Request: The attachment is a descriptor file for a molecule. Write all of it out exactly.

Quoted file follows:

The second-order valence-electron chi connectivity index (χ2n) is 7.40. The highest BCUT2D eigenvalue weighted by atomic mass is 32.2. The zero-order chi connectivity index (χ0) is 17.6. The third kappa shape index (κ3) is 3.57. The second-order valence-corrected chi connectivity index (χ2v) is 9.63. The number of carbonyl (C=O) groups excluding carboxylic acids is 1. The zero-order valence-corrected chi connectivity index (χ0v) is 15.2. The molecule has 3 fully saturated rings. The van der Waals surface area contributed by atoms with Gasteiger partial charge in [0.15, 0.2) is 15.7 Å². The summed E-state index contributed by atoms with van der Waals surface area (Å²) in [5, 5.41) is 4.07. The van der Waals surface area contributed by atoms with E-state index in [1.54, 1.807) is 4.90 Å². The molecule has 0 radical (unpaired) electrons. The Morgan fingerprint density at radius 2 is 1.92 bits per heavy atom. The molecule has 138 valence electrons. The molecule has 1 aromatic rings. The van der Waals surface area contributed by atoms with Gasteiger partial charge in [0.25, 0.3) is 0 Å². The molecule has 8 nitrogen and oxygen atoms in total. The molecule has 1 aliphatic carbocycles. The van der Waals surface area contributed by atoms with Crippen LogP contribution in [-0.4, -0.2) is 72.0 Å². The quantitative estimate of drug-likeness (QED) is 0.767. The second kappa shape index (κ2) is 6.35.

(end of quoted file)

The second-order valence-electron chi connectivity index (χ2n) is 7.40. The highest BCUT2D eigenvalue weighted by atomic mass is 32.2. The zero-order chi connectivity index (χ0) is 17.6. The third kappa shape index (κ3) is 3.57. The second-order valence-corrected chi connectivity index (χ2v) is 9.63. The number of carbonyl (C=O) groups excluding carboxylic acids is 1. The zero-order valence-corrected chi connectivity index (χ0v) is 15.2. The molecule has 3 fully saturated rings. The van der Waals surface area contributed by atoms with Gasteiger partial charge in [0.15, 0.2) is 15.7 Å². The summed E-state index contributed by atoms with van der Waals surface area (Å²) in [5, 5.41) is 4.07. The van der Waals surface area contributed by atoms with E-state index in [1.54, 1.807) is 4.90 Å². The molecule has 0 radical (unpaired) electrons. The Morgan fingerprint density at radius 2 is 1.92 bits per heavy atom. The molecule has 138 valence electrons. The molecule has 1 aromatic rings. The van der Waals surface area contributed by atoms with Gasteiger partial charge in [0.25, 0.3) is 0 Å². The molecule has 8 nitrogen and oxygen atoms in total. The molecule has 1 aliphatic carbocycles. The van der Waals surface area contributed by atoms with Crippen LogP contribution in [-0.4, -0.2) is 72.0 Å². The quantitative estimate of drug-likeness (QED) is 0.767. The second kappa shape index (κ2) is 6.35.